Architecture: House

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Origin: Cameroon ,   Mousgoum

Description:  For three centuries, the Mousgoum have built their homes in the plains on the Cameroon / Chad border. The Mousgoum and their famous houses, called tolek in their language (Munjuk), have been known to the Western world since the 1850s at least, when the German explorer Heinrich Barth traveled to North and Central Africa.

For Mousgoum, as for many cultures around the world, art and architecture have become important supports for maintaining, in tangible and visible forms, a knowledge of the past . Tolek mousgoum, a dome made of clay, was endangered by the 1930s, by the combination of forced labor introduced by the French colonial power, the emigration of Mousgoum, changes in the social structure mousgoum, diseases and death. In 1994, there was little tolekakay still standing.

However since 1995, there has been a resurgence in the construction of its houses. Nearly twenty are now in Pouss and its surroundings. Parallel to this, the end of 1995 saw an explosion of the mural, which often represented the tolek. At the end of the nineteenth century, the tolek became a synchretic form, native in its genesis and charged with the understanding and interpretation of the Mousgoum on external ideas.

Origin: South Africa , Lieliefontein, Namaqualand 

Description:  The portable hut (“/ haru-oms”) of the Nama, one of the many groups of Khoikhoi pastoralists, is unique in South Africa. Due to its structure, the hut of mats is a semi-permanent shelter: a tent that is almost a house. It can be assembled and disassembled quickly and is perfectly adapted to a nomadic way of life. Its various elements, a light wooden frame and a braided blanket can be easily loaded on the backs of oxen and transported through the semi-desert plains and mountains of Namaqualand. This increased the mobility of Nama pastoralists and allowed them to travel a great distance during transhumance.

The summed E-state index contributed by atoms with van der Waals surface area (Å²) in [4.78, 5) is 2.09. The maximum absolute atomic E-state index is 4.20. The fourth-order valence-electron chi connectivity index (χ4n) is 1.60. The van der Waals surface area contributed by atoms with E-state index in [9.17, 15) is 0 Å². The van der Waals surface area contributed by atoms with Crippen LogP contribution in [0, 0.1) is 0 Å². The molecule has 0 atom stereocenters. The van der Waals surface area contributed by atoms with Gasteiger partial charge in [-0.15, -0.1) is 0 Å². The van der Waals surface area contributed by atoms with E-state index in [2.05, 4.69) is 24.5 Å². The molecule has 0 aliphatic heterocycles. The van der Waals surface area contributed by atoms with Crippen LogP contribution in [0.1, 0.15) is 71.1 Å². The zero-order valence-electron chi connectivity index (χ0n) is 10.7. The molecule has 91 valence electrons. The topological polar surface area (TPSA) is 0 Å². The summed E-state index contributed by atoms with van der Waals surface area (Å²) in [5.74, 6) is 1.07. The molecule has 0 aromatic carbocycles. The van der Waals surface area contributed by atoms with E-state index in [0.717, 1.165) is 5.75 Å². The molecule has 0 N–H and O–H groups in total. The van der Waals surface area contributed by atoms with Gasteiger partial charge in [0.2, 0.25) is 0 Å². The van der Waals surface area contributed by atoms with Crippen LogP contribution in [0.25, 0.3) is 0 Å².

The aerodynamic shape of the dome allowed to hold a maximum volume in a minimum of space. The armature in branches held together by ropes made of vegetable fibers does not need any other support. The circular plan and domed roof gave a feeling of space inside although the actual space was restricted. The mats attached to the wooden frame according to a defined scheme, allowed to regulate the internal temperature. In dry weather, the air passed through the mats and refreshed the interior of the house, but in the wet season, the fibers of the mats expanded under the effect of moisture, and made the cover impermeable. Two matte doors at the front and back of the house could be rolled in order to increase ventilation and increase the diffuse light that filtered through the interstices of the mats. The realization of the mats for the construction of a new house was long and thorough, and was the task of the women. But once built, the house needed little maintenance, and the various elements could be repaired or replaced easily.

The house in mats is very rare nowadays. We can see variants built with plastic or sheets.

Translated and adapted from GP Klinghardt, South African Museum, Sagittarius , Volume 2, Number 1 March 1987